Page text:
SAG delays strike authorization vote

Decides to mail ballots on Jan. 14 at earliest

Lately, SAG members have seen more drama inside of the guild than outside of it.

On Monday night, SAG national executive director and chief negotiator Doug Allen e-mailed guild members to inform them that the impending strike authorization vote has been delayed until after an emergency national board meeting.

The ballots were to have gone out Jan. 2 but now won't be delivered to dues-paying members until after a new scheduled face-to-face meeting in Los Angeles on Jan. 12 and 13.

While this drags out the uncertainty regarding a potential strike, SAG leadership hopes to use the meeting and intervening time to "restore the consensus demonstrated by the national board at our October meeting" and persuade more of its membership of the necessity of the strike authorization, Allen said.

Allen's e-mail followed one from SAG president Alan Rosenberg stressing the need for unity in the guild.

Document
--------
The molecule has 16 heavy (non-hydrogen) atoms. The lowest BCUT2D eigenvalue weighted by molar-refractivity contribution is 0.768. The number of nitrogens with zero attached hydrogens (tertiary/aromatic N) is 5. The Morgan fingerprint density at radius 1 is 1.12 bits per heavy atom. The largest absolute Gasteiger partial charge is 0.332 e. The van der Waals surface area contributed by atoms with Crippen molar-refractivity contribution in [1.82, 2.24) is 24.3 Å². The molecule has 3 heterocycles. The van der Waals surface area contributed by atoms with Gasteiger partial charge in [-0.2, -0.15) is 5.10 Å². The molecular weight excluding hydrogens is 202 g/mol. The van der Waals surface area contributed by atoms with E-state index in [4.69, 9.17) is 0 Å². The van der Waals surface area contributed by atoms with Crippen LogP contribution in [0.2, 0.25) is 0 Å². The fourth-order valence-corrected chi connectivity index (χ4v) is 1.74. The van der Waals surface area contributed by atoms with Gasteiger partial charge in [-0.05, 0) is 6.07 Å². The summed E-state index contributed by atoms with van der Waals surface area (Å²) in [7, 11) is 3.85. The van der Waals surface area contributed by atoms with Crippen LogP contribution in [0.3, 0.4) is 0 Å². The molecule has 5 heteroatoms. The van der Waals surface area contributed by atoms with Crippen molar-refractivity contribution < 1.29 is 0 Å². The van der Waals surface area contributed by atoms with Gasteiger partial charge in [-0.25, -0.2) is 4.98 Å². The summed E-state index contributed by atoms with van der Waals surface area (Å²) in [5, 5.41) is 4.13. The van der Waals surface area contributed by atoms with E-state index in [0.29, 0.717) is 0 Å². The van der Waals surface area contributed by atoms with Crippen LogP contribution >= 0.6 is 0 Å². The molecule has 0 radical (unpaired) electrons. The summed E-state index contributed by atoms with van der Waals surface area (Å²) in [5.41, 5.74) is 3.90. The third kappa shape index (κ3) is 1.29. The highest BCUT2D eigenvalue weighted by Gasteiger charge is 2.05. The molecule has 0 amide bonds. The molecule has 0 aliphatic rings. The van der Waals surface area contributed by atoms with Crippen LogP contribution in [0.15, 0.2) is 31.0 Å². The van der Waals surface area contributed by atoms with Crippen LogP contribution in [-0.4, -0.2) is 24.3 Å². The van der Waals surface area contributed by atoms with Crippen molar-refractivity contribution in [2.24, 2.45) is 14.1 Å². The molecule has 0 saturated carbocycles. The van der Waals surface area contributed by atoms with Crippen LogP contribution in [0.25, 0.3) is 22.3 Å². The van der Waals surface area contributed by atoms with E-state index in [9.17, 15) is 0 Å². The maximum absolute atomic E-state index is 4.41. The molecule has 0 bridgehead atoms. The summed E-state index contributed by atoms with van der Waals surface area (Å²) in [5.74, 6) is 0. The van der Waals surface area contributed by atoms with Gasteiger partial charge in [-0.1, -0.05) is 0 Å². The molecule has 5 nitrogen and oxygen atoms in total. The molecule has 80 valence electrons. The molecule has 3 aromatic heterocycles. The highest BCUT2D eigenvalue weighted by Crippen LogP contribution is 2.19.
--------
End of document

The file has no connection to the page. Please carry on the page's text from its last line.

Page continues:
Clamping down on public dissent will also be a priority at the meeting, given how the guild's civil war has become increasingly public and hostile.

Meanwhile, the AMPTP reiterated its request that SAG members "study the producers' offer at AMPTP.org and make an independent decision as to whether it makes sense to strike over a deal that will raise wages, raise benefits, add new residuals and establish jurisdiction in new media for the first time."

Allen and Rosenberg maintain that the authorization vote will still take place. "In light of the subject matter of this special meeting," Allen said, "the strike authorization balloting will be rescheduled to take place over a three-week period immediately following this special board meeting."

This could mean that ballots are mailed Jan. 14, which would give the guild its yea-or-nay answer on Feb. 3. At least 75% of voters would have to approve the measure to hand SAG's national board authorization to call a strike.

The delayed vote means that, if the authorization is passed, SAG could still draw a bull's-eye on the Feb. 22 Oscars ceremony to try and pressure the producers into concessions.

By calling the emergency meeting, the guild's leaders may have decided that public opposition to the vote had cast its passage in doubt, necessitating some internal retrenchment and additional time to sell the membership on the "yes" vote.
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